PHA is a complex tool used during the lifecycle of a facility and two of the biggest issues with them are coordination and consistency (see figure 1 below).  A PHA of Record represents a point in time, but in reality plant cycles are not static.  They are actually very dynamic with multiple independent modifications in progress. Some records are implemented even though the plant is in operation while a backlog of modifications are scheduled for the next turnaround.  They start collecting the day the plant is started up after its last turn around. Every time a plant is modified, some form of PHA is performed. The scope of these modifications can range from a small in-house modification to large projects that expand, de-bottleneck, or fix the process.

Figure 1:

So, in a real plant environment, the Process Safety Management (PSM) Teams are faced with the almost impossible task of monitoring and collecting all of the completed Hazard Assessments and incorporating them into the PHA of Record as the modifications are implemented. If this hasn’t been done as time goes along, the PSM team then has an even bigger job of collecting all the incremental changes and identifying how they relate to the PHA of Record before they start the Re-validation process. All is a lot of work and consumes several full-time equivalents of work just to keep up. Most places don’t have these resources, so they make due as best they can.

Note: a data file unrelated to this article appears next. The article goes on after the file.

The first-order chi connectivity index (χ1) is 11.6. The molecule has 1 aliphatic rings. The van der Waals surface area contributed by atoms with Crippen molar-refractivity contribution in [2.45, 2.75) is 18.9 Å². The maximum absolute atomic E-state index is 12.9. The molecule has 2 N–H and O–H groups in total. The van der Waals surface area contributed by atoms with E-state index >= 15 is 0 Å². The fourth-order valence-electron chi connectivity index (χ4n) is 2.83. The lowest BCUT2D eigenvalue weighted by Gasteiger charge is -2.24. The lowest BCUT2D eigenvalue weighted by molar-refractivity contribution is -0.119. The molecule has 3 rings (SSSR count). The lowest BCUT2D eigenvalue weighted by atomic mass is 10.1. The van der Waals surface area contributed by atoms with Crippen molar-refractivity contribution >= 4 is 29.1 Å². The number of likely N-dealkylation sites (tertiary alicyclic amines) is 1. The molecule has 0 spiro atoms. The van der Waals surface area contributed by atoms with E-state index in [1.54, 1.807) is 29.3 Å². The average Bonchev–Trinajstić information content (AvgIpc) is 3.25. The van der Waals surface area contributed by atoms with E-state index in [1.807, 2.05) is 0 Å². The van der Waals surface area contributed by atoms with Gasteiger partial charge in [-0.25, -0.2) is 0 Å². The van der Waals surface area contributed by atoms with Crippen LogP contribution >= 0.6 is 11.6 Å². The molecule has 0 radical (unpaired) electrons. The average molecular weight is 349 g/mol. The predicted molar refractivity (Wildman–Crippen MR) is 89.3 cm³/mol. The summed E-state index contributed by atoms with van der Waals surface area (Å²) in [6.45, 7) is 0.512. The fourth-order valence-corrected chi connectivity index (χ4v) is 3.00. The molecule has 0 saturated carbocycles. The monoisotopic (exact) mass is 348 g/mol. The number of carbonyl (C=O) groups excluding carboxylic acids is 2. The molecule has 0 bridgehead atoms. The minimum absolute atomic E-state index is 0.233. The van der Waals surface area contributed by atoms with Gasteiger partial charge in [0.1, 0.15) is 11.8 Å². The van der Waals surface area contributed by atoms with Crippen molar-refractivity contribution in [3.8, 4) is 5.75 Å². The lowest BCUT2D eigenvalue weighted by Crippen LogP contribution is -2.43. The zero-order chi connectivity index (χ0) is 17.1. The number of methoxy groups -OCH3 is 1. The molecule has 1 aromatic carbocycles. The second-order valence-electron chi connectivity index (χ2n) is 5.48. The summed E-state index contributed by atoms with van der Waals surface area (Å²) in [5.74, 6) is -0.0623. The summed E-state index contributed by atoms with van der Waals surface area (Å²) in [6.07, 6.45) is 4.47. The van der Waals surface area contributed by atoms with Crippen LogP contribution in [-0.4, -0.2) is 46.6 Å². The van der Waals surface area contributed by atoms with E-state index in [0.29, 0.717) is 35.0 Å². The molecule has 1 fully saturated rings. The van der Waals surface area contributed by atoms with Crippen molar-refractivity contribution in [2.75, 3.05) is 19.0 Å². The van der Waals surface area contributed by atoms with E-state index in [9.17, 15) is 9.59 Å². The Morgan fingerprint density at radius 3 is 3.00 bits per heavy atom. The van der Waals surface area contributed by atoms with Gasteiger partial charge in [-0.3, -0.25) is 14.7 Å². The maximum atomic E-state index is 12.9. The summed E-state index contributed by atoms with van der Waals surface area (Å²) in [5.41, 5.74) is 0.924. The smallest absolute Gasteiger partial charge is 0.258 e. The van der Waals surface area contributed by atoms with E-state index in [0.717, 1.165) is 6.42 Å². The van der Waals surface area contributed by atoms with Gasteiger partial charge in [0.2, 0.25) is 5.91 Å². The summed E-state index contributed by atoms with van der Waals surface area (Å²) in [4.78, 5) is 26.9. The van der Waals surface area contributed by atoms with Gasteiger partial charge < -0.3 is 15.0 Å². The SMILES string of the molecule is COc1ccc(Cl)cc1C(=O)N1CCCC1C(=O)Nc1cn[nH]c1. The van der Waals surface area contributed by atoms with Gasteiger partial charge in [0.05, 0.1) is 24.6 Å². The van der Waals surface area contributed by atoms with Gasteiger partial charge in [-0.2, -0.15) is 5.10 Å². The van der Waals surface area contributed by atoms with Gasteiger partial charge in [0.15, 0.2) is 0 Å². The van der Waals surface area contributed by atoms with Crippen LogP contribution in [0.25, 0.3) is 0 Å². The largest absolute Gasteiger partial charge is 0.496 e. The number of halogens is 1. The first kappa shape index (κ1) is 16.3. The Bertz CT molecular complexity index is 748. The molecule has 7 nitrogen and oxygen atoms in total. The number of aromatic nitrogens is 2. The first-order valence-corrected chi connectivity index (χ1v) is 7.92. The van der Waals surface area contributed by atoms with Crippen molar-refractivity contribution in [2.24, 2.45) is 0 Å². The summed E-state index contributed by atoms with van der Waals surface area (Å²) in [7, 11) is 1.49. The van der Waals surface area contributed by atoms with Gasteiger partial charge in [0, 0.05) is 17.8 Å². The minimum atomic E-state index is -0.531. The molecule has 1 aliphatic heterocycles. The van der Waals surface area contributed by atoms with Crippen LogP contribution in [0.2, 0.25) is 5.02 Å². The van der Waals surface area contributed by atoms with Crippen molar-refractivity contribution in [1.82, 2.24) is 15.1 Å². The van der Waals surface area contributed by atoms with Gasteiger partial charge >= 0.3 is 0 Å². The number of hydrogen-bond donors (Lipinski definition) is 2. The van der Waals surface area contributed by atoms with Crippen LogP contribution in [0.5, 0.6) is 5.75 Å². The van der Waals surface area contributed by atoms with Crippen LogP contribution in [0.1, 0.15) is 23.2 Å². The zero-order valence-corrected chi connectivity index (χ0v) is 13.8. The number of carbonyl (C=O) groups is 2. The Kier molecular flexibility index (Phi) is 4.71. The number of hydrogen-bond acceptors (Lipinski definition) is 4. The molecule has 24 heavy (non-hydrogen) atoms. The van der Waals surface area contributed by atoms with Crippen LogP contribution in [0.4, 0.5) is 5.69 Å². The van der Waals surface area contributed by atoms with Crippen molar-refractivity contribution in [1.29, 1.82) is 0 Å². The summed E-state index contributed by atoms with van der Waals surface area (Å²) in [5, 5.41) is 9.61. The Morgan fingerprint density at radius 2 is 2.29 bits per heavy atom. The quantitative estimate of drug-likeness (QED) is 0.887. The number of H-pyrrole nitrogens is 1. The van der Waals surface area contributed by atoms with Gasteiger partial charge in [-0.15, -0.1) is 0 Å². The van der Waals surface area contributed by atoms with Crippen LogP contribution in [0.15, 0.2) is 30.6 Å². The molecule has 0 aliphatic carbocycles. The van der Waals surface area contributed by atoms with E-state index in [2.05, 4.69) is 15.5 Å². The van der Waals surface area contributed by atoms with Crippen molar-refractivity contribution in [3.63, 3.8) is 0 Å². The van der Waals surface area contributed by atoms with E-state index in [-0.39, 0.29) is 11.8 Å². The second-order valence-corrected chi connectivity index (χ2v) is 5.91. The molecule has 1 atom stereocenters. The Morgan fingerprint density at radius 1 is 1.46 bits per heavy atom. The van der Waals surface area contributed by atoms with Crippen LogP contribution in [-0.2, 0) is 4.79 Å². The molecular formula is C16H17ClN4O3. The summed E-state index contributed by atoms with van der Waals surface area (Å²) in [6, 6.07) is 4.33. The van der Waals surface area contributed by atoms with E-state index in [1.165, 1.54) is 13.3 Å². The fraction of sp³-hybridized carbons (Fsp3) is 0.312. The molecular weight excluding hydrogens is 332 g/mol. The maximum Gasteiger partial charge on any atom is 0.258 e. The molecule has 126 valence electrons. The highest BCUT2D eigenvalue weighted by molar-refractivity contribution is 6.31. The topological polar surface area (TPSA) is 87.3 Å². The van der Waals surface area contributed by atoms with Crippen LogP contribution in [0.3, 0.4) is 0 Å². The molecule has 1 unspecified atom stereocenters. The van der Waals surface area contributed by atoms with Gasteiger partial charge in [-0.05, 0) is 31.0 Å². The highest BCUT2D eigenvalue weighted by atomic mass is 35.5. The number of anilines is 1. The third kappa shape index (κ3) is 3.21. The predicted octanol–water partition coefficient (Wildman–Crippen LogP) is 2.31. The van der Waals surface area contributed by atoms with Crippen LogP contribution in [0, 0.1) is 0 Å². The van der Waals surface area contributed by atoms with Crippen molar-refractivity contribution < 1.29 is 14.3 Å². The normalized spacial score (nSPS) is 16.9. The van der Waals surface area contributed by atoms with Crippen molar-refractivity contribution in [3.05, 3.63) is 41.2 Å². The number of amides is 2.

Data Integrity, Why Do You Need It?

Data Integrity, Why Do You Need It?

What is Data Integrity?

Many of us may remember playing a game as a child, commonly referred to as Telephone, where everyone would sit in a circle with the sole responsibility of passing along a message to the next player. The goal of this game was to successfully pass the original message back to the first player without any changes to the original message. If your experiences were anything like mine, you would agree that the final message rarely made it back to the first player in the same state that it left in.  In some cases, the final message was so far from the original that it would induce laughter throughout the whole group. Although this game was supposed to provide laughter and enjoyment during our childhood, it was also a good teaching moment to reinforce the importance of detail and attention. This exercise is a simple demonstration of the importance of data integrity and communication and their reliance on each other.